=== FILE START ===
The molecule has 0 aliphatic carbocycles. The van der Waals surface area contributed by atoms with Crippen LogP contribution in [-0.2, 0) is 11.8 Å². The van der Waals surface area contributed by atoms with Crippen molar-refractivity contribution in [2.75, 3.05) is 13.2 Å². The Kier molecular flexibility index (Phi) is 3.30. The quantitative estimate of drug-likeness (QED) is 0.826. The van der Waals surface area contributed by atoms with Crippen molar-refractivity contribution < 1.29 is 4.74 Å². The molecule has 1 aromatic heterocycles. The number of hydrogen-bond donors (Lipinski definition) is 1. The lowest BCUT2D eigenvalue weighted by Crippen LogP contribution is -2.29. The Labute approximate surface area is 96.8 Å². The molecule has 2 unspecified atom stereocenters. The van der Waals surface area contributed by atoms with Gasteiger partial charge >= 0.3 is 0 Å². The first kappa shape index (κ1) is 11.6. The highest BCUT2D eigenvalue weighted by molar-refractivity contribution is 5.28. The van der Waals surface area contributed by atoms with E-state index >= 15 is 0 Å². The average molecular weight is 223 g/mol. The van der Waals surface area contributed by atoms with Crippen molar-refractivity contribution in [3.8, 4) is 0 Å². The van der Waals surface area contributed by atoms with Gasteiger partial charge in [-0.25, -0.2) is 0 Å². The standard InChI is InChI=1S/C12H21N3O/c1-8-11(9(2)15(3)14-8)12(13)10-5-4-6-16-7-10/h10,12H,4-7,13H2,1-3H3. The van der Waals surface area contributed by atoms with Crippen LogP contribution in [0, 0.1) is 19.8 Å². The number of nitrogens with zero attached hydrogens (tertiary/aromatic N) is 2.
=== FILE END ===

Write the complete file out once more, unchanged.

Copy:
The molecule has 0 aliphatic carbocycles. The van der Waals surface area contributed by atoms with Crippen LogP contribution in [-0.2, 0) is 11.8 Å². The van der Waals surface area contributed by atoms with Crippen molar-refractivity contribution in [2.75, 3.05) is 13.2 Å². The Kier molecular flexibility index (Phi) is 3.30. The quantitative estimate of drug-likeness (QED) is 0.826. The van der Waals surface area contributed by atoms with Crippen molar-refractivity contribution < 1.29 is 4.74 Å². The molecule has 1 aromatic heterocycles. The number of hydrogen-bond donors (Lipinski definition) is 1. The lowest BCUT2D eigenvalue weighted by Crippen LogP contribution is -2.29. The Labute approximate surface area is 96.8 Å². The molecule has 2 unspecified atom stereocenters. The van der Waals surface area contributed by atoms with Gasteiger partial charge >= 0.3 is 0 Å². The first kappa shape index (κ1) is 11.6. The highest BCUT2D eigenvalue weighted by molar-refractivity contribution is 5.28. The van der Waals surface area contributed by atoms with E-state index >= 15 is 0 Å². The average molecular weight is 223 g/mol. The van der Waals surface area contributed by atoms with Crippen molar-refractivity contribution in [3.8, 4) is 0 Å². The van der Waals surface area contributed by atoms with Gasteiger partial charge in [-0.25, -0.2) is 0 Å². The standard InChI is InChI=1S/C12H21N3O/c1-8-11(9(2)15(3)14-8)12(13)10-5-4-6-16-7-10/h10,12H,4-7,13H2,1-3H3. The van der Waals surface area contributed by atoms with Crippen LogP contribution in [0, 0.1) is 19.8 Å². The number of nitrogens with zero attached hydrogens (tertiary/aromatic N) is 2.